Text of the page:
Forcing DMA to behave would also be great, although this isn't strictly a microcontroller issue. I've seen a few war stories where people are trying to debug memory corruption where the program is completely correct - but some other device has simply DMA'd over it. I think this was involved in https://googleprojectzero.blogspot.co.uk/2017/04/over-air-ex... too.
Checking interrupt priorities sounds like an interesting problem. What is the state of the art in deadlock prevention? It would also be cool if you could tell the compiler "I need this interrupt handler to return in less than n clock cycles." I wonder if someone could write a rust compiler plugin to check that.
it would be great if all those would be easy issues, or solved.
Give Céu a look. It was specifically designed for embedded computing, and compiles to C, making it very easy to interface with existing libraries. It requires no manual memory management, and has very nice structured synchronous reactive concurrency primitives.
(EDIT: I realise that multitasking and concurrency aren't quite the same thing; it also has experimental interrupt support though)
Here's a made-up example for Arduino (for which it has support out of the box). It creates two concurrent fading LEDs at different frequencies, and resetting at the push of a button:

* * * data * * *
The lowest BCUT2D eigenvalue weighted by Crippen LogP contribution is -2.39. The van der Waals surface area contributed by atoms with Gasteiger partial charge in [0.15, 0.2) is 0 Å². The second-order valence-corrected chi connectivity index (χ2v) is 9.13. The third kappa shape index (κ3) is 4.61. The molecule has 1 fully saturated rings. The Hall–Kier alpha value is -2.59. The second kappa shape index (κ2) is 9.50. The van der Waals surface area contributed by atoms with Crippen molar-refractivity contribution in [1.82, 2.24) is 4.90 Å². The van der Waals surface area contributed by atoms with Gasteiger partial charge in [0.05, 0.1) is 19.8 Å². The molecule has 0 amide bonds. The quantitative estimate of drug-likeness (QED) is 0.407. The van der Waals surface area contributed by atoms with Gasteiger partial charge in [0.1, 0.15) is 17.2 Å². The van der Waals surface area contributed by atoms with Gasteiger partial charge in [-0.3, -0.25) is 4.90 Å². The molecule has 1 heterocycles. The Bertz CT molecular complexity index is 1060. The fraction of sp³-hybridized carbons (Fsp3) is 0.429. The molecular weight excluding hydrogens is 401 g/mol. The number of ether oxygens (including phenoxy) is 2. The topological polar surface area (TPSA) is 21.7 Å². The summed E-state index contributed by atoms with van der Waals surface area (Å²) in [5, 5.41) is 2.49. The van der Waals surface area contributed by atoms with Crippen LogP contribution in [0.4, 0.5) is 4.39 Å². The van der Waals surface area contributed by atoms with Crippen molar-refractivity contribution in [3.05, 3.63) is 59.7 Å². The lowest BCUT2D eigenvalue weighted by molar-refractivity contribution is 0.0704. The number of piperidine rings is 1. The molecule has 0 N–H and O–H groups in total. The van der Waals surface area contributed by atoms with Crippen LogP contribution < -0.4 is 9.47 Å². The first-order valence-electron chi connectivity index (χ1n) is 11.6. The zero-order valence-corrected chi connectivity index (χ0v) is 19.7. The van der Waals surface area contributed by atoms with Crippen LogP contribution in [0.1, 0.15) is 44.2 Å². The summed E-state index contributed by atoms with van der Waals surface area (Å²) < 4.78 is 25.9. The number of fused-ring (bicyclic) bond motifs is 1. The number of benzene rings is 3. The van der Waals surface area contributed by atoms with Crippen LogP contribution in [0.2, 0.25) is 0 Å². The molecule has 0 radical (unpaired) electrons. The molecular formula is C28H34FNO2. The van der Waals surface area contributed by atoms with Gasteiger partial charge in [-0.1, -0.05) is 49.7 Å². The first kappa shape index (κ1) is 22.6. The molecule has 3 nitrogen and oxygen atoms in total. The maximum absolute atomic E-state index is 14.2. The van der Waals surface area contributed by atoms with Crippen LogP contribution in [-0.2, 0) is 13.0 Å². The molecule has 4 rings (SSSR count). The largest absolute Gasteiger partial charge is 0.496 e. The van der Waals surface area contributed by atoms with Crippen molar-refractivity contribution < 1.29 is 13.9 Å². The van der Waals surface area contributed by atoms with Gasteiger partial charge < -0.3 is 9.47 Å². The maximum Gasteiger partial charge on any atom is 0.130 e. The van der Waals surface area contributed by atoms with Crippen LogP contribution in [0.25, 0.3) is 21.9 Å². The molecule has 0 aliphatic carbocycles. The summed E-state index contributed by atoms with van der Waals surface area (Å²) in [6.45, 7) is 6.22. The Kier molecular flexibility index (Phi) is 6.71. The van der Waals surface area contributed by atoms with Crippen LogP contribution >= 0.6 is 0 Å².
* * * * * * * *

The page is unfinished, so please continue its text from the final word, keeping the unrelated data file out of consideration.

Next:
input int PIN_02; // button input
output int PWM_05; // LED outputs, remember that pins 5 and 6
output int PWM_06; // have a higher PWM frequency on the UNO
// a code block that concurrently fades an LED in and out
// `pin` the output pin of the LED
// `min` min value of the fade
// `max` max value of the fade
// `delay` number of milliseconds to wait between increasing/decreasing `analogWrite`
code/await Fade_forever(var u8 pin, var u8 min, var u8 max, var uint delay) -> void do
var int i;
loop i in [min->max] do // fade in loop
if pin == 5 then
else/if pin == 6 then
await delay ms;
loop i in [min<-max] do // fade out loop
if pin == 5 then
else/if pin == 6 then
await delay ms;
loop do //endless loop
// if *any* of these three code blocks (trails) end, all of the remaining trails in
// a `par/or` are aborted and code resumes (in this case, the loop restarts).